A Shameless Plug for Coming to Oberlin, or, Why You Made the Right Choice, or Why, if You Chose to Attend Some Other School But Are Still Reading the Oberlin Blogs, Which is a Super Good Idea as They Are Very High Quality, You Should Transfer Here at your Earliest Convenience, or at Least Keep Reading the Blogs
Good day, prospective students.
Perhaps you have just chosen to attend Oberlin. In this case, I congratulate you on a choice well-made. Congratulations. Oberlin is an excellent and rad school. Alternatively, perhaps you have procrastinated on this decision until the very last minute. Can you still even do that? While I cannot congratulate you on this, I can relate to it, as I probably did that too. If you do in fact fall into the latter category, allow me to relate to you several things that perhaps you have not heard in the hopes that they might convince you to attend Oberlin. If you are in the former category, these reasons will hopefully serve to convince you that you made the right decision.
No doubt you are aware of such wonderful features as small class size, availability of professors, the proximity and opportunities of excellent music education, the second-largest student co-operative organization in the country, a history and campus culture steeped in social, political, and environmental activism, forty-seven undergraduate majors, albino squirrels, a winter term program where you can design your own coursework and schedule for a month, one of the first undergraduate neuroscience programs in the country, an incredible art museum and art rental program that lets you hang works by Picasso, Dali, Chagall, and more in your room, the exco program where you can take or teach a class (for credit!) in anything from Calvin and Hobbes to the prison-industrial complex, a language lab with birds in it, a Frank Lloyd Wright house not a mile from campus, a plethora of research opportunities, a plethora of study-abroad opportunities, brilliant and inspiring peer group and professors, an incredible array of speakers and performers.
But enough of that.
The reasons you come to Oberlin, however legitimate, may not be the same reasons you stay at Oberlin. I know people who switched from neuroscience to environmental studies. I know people who switched from environmental studies to creative writing. I know people who came in thinking they would be English majors and instead going into geology. I know people who came into the college and switched to the conservatory or to double degree. You'll probably find yourself doing things you never expected to do. I had never stood on a stage in my life, and then one day I followed my friend Sayer to the improv comedy exco. Now every month I get up and say goofy stuff in front of maybe a hundred people. Sometimes it's funny, too.
Another time my friend Max asked me if I played volleyball. Our conversation went a little like this. Max: Do you play volleyball? Me: No. Max: Have you ever played volleyball? Me: No. Max: Have you ever felt a strong desire to play volleyball? Me: Not really. Max: Want to join the volleyball club team? Me: Yeah, okay.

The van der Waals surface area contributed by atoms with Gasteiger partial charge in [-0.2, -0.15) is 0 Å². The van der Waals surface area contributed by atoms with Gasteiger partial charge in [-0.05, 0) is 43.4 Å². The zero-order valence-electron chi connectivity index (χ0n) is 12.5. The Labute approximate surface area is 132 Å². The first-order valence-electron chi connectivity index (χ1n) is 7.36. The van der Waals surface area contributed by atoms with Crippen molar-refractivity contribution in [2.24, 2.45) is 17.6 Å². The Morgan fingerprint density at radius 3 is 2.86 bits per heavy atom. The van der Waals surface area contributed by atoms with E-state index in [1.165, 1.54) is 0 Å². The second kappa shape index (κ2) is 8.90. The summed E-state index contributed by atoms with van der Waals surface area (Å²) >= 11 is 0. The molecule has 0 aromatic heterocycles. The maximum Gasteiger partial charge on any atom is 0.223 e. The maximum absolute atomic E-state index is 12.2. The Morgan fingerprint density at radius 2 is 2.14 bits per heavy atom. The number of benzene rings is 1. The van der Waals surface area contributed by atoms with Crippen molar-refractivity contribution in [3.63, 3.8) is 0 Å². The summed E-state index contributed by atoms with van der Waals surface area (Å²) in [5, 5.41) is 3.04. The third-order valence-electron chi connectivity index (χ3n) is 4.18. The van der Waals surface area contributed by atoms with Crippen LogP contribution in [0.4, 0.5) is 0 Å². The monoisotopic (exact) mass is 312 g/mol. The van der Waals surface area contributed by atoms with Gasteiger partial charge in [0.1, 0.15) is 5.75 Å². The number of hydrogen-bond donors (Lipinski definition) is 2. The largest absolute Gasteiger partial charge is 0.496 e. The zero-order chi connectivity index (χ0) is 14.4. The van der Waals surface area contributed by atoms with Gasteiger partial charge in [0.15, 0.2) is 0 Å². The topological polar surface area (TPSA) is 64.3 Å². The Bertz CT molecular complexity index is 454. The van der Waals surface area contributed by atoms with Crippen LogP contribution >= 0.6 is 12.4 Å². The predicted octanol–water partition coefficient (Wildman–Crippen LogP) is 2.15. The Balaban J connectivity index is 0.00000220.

I don't think you have to change, but you probably will, and you probably should. This is why Oberlin is great. It lays down a buncha different paths in front of you to choose from, and then you can switch between them. Oberlin will take you places you didn't expect to go. Kinda like The Wrong Trousers, but not as sinister. Imagine like the Wrong Trousers are big comfy sweatpants. These super roomy sweatpants. You can change all you want and you'll still fit in. Apparently that was the best analogy I could come up with.
Still not convinced? Allow me to relate to you an anecdote that is only peripherally related.
When I was studying abroad in Paris, last fall, I took a bus one weekend to Brussels to meet up with a friend of mine from high school, Karl. Karl was traveling with a friend of his, Jane, with whom he had gone to McGill, and we were all going to stay with Jane's friend, Curtis, who was doing a post-doc in (I believe) physics at the University of Leuven. Okay. Anyway, we all got to Brussels and met up with Curtis. Brussels was all snowy and gray, and we ate waffles and went to this absurd pub and went to a market and bought goat's milk and cheese and fruit and went into cool churches and gardens and took pictures of the Atomium, a huge sculpture of a molecule, and the Palais de Justice. It was truly a great time, the sort of thing that you only realize it's great afterwards cause you're too busy being there.
Curtis had this super cool apartment close to downtown, and we hung out and ate cookies and drank tea and talked about stuff. At one point someone asked Curtis where he had gone to college.
"Oh," he said, "it's this tiny liberal arts college in Ohio. You probably haven't heard of it."
I spewed tea all over the table. "Try me," I said.
Why do I recount this tale? Mostly cause I just kinda felt like it, but also because it highlights the following: Being an Oberlin student has given me the opportunity to have experiences both rad and formative, the likes of which I had never known nor expected. And also Obie alums are all over, doing cool things, and you will run into them, and eventually (provided you come here) you will become one, and you will start doing cool things of your own.
It's not a perfect place, but is there such a thing? In the end it's not about renting a Chagall, or hanging out with albino squirrels, as wonderful as these things are. It's about figuring out who you are and all the things you can do. I can't imagine a better place to do that, frankly, and I've never felt anything but incredibly lucky to go to school here.
P.S. I highly suggest reading Griff's blog post, which should be right next to this one in the big ol column of blogs, and talks about some weightier and very important things I don't address here.